Camille Pissarro
Prairie à Éragny

Camille Pissarro, France, 1830 - 1903, Prairie à Éragny, 1886, Éragny, France, oil on canvas, 59.4 x 73.0 cm; Gift of the Gwinnett Family, James and Diana Ramsay Foundation, Roy and Marjory Edwards Bequest Fund, Margaret Olley Art Trust, Helen Bowden, Frank and Mary Choate, Peter and Pamela McKee, Emeritus Professor Anne Edwards AO, David and Pam McKee, and Members through the Art Gallery of South Australia Foundation Masterwork Appeal 2014., Art Gallery of South Australia, Adelaide.

This view of a meadow is one that greeted Impressionist master Camille Pissarro almost daily for twenty years. The meadow lay just metres from his farmhouse home at Éragny, north of Paris, and formed part of his modest rural acreage. From the time he bought the farmhouse in 1884 until his death in 1903, Pissarro produced hundreds of oil paintings and dozens of watercolours of this field and the farmland within a kilometre of his home. He explored its moods of light and character of colour. From the brightest summer, to fog and floods of autumn. For Pissarro, the meadow offered both tranquil constancy and ceaseless variety.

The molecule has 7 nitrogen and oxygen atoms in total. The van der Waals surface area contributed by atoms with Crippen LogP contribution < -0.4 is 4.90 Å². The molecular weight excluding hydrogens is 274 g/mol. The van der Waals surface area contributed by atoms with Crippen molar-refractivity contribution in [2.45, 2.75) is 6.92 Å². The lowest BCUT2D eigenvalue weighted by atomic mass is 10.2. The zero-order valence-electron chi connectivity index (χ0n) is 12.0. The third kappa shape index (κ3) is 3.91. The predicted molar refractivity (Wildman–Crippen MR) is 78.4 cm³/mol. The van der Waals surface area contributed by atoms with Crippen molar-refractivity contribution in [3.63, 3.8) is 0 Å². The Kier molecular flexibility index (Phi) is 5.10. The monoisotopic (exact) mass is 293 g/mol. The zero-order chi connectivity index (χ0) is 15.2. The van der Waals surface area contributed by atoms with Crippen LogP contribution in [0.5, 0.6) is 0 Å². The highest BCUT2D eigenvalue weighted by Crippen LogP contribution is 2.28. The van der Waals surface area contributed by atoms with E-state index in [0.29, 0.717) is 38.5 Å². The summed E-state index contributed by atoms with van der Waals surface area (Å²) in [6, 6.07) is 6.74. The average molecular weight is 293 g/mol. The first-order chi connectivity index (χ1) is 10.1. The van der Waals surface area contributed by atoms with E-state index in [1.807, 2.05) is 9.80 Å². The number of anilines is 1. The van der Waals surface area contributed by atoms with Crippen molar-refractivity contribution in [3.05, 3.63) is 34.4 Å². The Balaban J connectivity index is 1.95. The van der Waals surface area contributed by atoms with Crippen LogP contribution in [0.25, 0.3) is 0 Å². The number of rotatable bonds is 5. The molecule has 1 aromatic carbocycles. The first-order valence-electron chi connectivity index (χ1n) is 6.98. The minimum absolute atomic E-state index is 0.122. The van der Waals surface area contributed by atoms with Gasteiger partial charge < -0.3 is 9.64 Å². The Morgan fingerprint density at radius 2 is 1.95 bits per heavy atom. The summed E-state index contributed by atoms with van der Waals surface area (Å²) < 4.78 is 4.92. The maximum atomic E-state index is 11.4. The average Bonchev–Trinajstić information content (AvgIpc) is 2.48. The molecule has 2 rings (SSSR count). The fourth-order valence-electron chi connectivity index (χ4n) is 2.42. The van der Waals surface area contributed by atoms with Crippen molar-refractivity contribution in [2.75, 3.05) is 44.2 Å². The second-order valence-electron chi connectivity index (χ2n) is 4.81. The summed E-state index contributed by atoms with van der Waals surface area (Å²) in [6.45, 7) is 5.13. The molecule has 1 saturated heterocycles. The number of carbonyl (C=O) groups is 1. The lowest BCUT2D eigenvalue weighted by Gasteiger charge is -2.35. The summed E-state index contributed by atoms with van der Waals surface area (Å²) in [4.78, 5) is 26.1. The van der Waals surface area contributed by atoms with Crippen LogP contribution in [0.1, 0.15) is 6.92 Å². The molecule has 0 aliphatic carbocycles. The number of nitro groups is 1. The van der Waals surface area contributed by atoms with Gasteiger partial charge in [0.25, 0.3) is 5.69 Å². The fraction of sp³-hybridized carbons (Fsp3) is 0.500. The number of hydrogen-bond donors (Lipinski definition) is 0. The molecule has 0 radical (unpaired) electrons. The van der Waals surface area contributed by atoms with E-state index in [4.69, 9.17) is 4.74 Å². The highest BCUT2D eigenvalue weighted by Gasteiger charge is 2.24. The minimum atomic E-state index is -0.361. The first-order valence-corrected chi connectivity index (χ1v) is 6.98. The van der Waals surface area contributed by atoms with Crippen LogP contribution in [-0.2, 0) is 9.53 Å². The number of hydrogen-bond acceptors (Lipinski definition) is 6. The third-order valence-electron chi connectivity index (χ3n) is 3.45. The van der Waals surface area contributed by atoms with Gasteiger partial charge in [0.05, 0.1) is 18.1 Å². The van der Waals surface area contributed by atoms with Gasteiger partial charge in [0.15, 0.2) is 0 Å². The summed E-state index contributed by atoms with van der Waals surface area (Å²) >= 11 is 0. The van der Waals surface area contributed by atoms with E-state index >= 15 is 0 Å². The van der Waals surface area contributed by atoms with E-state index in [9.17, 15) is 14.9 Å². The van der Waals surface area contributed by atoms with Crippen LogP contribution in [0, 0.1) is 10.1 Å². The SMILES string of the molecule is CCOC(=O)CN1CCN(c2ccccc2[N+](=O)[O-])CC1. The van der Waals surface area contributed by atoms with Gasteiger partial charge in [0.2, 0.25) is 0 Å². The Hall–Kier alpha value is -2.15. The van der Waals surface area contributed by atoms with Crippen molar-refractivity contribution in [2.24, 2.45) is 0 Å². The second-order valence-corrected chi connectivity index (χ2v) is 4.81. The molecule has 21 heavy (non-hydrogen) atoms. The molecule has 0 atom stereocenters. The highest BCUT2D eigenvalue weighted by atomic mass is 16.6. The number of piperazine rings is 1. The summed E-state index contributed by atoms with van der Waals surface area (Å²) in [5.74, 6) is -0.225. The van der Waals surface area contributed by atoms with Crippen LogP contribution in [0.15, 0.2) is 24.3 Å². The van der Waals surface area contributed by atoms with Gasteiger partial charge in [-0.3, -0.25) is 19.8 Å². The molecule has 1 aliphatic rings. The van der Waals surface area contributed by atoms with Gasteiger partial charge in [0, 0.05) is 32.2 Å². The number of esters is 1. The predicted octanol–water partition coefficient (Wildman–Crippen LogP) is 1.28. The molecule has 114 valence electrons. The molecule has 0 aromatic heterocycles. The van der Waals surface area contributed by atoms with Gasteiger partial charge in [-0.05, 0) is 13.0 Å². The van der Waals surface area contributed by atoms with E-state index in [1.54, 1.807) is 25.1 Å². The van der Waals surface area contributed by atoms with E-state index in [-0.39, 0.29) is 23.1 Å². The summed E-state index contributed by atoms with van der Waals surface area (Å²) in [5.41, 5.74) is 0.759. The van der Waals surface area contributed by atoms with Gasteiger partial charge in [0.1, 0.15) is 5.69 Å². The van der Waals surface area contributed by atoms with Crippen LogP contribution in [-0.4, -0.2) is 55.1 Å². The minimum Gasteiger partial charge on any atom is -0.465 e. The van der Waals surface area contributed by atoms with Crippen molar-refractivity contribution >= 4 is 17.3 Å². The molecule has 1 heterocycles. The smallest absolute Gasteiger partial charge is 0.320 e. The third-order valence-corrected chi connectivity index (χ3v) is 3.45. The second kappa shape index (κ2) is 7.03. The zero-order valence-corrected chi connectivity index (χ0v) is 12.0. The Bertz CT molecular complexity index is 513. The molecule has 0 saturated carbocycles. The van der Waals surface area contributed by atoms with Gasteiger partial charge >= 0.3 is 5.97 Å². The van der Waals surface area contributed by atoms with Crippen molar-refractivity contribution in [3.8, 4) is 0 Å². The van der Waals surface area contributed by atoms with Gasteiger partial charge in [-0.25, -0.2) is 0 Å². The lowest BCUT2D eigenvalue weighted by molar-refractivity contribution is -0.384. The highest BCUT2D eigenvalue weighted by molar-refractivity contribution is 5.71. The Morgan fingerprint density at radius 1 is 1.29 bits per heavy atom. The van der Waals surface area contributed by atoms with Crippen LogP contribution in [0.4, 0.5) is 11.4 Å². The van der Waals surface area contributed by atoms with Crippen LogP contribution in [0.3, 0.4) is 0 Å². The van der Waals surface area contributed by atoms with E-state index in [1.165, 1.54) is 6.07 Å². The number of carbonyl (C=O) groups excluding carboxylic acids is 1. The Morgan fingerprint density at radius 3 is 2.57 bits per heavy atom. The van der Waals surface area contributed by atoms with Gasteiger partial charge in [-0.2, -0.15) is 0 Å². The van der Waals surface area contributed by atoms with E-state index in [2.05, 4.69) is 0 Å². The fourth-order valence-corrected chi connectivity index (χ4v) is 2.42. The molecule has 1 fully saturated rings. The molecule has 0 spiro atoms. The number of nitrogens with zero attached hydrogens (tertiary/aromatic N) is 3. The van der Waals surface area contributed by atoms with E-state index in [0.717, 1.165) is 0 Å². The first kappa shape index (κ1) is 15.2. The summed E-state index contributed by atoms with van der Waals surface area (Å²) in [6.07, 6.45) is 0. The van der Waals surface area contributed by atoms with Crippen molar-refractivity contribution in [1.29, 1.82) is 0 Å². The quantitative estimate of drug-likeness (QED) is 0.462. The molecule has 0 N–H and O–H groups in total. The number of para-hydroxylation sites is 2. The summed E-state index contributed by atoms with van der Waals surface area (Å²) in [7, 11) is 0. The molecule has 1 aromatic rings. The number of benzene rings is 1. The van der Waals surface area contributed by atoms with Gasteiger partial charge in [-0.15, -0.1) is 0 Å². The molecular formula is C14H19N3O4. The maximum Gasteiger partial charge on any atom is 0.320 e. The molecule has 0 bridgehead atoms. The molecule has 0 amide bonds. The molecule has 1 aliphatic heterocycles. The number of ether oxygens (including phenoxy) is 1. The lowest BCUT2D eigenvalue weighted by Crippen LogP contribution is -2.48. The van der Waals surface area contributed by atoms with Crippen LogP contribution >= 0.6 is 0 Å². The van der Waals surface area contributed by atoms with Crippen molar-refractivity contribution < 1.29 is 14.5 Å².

In the spring of 1886, at the time he painted this scene of serenity, Pissarro’s career was in upheaval. Pissarro had been a crucial figure in the establishment of Impressionism as a movement and in the formation of his fellow painters – notably Claude Monet, Edouard Manet, Pierre Auguste Renoir, Paul Cézanne and Edgar Degas – into a cohesive group, called the Impressionists. Now he was taking a new direction from them. He was exploring pointillism, a painting technique that sought to achieve greater luminosity by separating colours into individual dots of paint applied close together. The hallmark of the emerging neo-Impressionist painters, this slower and more precise technique ran contrary to the spontaneity at the heart of Impressionism.

Pissarro’s letters from that spring reveal the tensions and rivalries emerging between the two groups, Impressionists and neo-Impressionists, as he arranged the Impressionists’ eighth exhibition for May 1886. That exhibition turned out to be the Impressionists’ last. Pissarro insisted on including his neo-Impressionist colleagues Georges Seurat and Paul Signac, as well as Paul Gauguin, while Impressionist stalwarts Renoir and Monet chose not to exhibit.

Amid this turmoil, Prairie à Éragny embodies Pissarro’s change in direction – from Impressionism to neo-Impressionism – both in the moment and in the method of its creation. With his shift towards pointillism, he creates bands of shimmering colour that exquisitely capture the warmth of a glowing spring day, from the cloudless blue sky above to the luxurious greens of the meadow grasses.

Prairie à Éragny shows the pioneer of Impressionism again pursuing new discoveries, new ways of painting, even when aged in his mid-fifties. In this familiar landscape, Pissarro is looking to a new horizon.